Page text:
Daler-Rowney Water Mixable Oils
by Denise Allen, SAA Professional Artist
I am excited by painting, and love trying out new things. I have been painting with oils for a long time. I love the creaminess of the paint, and the way they blend and mix. As I love to experiment, there are some things I would like to do, but can’t with traditional oils. For example, it would be very dangerous to inhale turps spray, so I can’t spray turps on my painting to make runs and drips.
Then I was introduced to the new and gorgeous Georgian Water Mixable Oils from Daler-Rowney. They are a fabulous quality oil paint, but are mixable with water rather than thinners.
This made it the perfect time for a play.
I started with a coloured ground on Daler-Rowney Georgian Oil Painting paper. I blocked the landscape in with a diluted mix of the paint.
Then I added more layers of thicker paint. I was still spraying with water, and scratching into the paint with a palette knife and sticks. I am only using the starter set of colours here, but the range of colours is more than enough for everything I need.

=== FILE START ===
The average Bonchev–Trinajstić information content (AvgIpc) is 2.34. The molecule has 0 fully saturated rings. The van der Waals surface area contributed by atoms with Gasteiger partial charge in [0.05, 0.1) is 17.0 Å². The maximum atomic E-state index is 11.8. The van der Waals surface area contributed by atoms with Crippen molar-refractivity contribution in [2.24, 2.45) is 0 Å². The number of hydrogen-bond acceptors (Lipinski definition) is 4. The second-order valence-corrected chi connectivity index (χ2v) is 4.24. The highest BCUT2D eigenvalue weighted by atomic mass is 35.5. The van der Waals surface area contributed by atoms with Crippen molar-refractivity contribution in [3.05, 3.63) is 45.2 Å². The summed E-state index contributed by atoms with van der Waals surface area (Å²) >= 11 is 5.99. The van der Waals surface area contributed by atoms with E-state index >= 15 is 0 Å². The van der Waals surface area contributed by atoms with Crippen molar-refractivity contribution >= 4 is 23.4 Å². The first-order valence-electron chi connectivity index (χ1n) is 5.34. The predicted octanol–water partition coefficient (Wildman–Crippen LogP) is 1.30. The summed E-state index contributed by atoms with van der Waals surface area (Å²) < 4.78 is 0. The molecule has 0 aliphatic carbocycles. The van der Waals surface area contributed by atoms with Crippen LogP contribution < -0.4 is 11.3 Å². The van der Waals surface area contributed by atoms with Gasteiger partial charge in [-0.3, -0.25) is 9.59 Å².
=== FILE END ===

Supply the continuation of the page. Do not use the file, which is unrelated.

I continue to build the picture from the distance to the foreground. I found this to be a lovely paint to work with. I was tempted to leave the painting here. I like the half finished look, but decided to continue.
I was building the texture of the paint as I painted the grasses in the fields of the foreground. I was also painting in brighter colours. I was still scraping into the paint with my palette knife, and some bamboo sticks.
Here is the finished painting. I love the soft colours and the textures this paint has allowed me to create.
Some close ups of the finished painting. I hope you can see the textures and fun I had in creating this painting.
The Daler-Rowney Georgian Water Mixable Oil will allow you to paint as you would with any other high quality oil paint, but will also allow you to be more creative.
At the end of your painting session, give your brushes a final clean in turps, or a good clean with water and a brush cleaner.
There are 2 short videos of this painting. The first is the steps of the painting from stills. It is only 1 minute 15 seconds. https://www.youtube.com/watch?v=gIbYzSKb2FA
The second is in more detail, with some chat. This one is 14 minutes 30 seconds and is at http://youtu.be/Vcfzo0NdZpQ